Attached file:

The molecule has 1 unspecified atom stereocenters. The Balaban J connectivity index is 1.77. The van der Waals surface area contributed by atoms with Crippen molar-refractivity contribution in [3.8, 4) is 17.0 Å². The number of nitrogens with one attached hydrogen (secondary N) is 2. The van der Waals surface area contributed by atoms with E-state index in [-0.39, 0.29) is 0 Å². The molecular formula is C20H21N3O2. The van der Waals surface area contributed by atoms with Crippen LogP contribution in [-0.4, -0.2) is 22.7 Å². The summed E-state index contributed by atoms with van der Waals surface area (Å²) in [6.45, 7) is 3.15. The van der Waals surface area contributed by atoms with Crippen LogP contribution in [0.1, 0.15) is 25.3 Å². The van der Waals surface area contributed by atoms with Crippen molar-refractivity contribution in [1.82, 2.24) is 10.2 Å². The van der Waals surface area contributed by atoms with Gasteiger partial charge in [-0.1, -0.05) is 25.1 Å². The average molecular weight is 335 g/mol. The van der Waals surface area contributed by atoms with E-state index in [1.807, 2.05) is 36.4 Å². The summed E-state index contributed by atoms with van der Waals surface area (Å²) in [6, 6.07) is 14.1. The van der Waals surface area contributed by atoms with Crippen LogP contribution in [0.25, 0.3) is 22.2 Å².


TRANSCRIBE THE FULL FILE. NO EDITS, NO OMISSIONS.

The molecule has 1 unspecified atom stereocenters. The Balaban J connectivity index is 1.77. The van der Waals surface area contributed by atoms with Crippen molar-refractivity contribution in [3.8, 4) is 17.0 Å². The number of nitrogens with one attached hydrogen (secondary N) is 2. The van der Waals surface area contributed by atoms with E-state index in [-0.39, 0.29) is 0 Å². The molecular formula is C20H21N3O2. The van der Waals surface area contributed by atoms with Crippen LogP contribution in [-0.4, -0.2) is 22.7 Å². The summed E-state index contributed by atoms with van der Waals surface area (Å²) in [6.45, 7) is 3.15. The van der Waals surface area contributed by atoms with Crippen LogP contribution in [0.1, 0.15) is 25.3 Å². The van der Waals surface area contributed by atoms with Crippen molar-refractivity contribution in [1.82, 2.24) is 10.2 Å². The van der Waals surface area contributed by atoms with Gasteiger partial charge in [-0.1, -0.05) is 25.1 Å². The average molecular weight is 335 g/mol. The van der Waals surface area contributed by atoms with E-state index in [1.807, 2.05) is 36.4 Å². The summed E-state index contributed by atoms with van der Waals surface area (Å²) in [6, 6.07) is 14.1. The van der Waals surface area contributed by atoms with Crippen LogP contribution in [0.25, 0.3) is 22.2 Å².